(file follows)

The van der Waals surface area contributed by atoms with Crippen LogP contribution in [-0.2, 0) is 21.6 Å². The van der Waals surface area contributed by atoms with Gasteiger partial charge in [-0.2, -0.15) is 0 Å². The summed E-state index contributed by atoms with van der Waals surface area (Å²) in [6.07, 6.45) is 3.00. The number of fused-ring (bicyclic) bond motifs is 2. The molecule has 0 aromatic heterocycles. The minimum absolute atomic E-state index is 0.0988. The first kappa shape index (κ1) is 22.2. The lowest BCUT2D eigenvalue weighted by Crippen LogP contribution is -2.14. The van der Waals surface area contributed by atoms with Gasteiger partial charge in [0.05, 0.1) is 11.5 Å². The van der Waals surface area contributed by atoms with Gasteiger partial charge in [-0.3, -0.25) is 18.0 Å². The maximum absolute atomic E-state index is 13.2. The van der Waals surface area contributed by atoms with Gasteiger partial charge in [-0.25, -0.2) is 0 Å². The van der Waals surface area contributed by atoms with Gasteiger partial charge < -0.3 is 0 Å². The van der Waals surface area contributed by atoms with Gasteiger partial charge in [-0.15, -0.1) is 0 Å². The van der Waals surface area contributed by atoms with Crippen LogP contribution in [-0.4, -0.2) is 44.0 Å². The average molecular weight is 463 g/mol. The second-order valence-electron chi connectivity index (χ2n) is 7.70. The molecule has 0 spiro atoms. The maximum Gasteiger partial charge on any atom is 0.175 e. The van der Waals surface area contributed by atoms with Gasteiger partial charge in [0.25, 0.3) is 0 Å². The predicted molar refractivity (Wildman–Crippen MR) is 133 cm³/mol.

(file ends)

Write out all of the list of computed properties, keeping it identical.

The van der Waals surface area contributed by atoms with Crippen LogP contribution in [-0.2, 0) is 21.6 Å². The van der Waals surface area contributed by atoms with Gasteiger partial charge in [-0.2, -0.15) is 0 Å². The summed E-state index contributed by atoms with van der Waals surface area (Å²) in [6.07, 6.45) is 3.00. The number of fused-ring (bicyclic) bond motifs is 2. The molecule has 0 aromatic heterocycles. The minimum absolute atomic E-state index is 0.0988. The first kappa shape index (κ1) is 22.2. The lowest BCUT2D eigenvalue weighted by Crippen LogP contribution is -2.14. The van der Waals surface area contributed by atoms with Gasteiger partial charge in [0.05, 0.1) is 11.5 Å². The van der Waals surface area contributed by atoms with Gasteiger partial charge in [-0.3, -0.25) is 18.0 Å². The maximum absolute atomic E-state index is 13.2. The van der Waals surface area contributed by atoms with Gasteiger partial charge in [-0.25, -0.2) is 0 Å². The van der Waals surface area contributed by atoms with Gasteiger partial charge < -0.3 is 0 Å². The van der Waals surface area contributed by atoms with Gasteiger partial charge in [-0.15, -0.1) is 0 Å². The van der Waals surface area contributed by atoms with Crippen LogP contribution in [-0.4, -0.2) is 44.0 Å². The average molecular weight is 463 g/mol. The second-order valence-electron chi connectivity index (χ2n) is 7.70. The molecule has 0 spiro atoms. The maximum Gasteiger partial charge on any atom is 0.175 e. The van der Waals surface area contributed by atoms with Gasteiger partial charge in [0.25, 0.3) is 0 Å². The predicted molar refractivity (Wildman–Crippen MR) is 133 cm³/mol.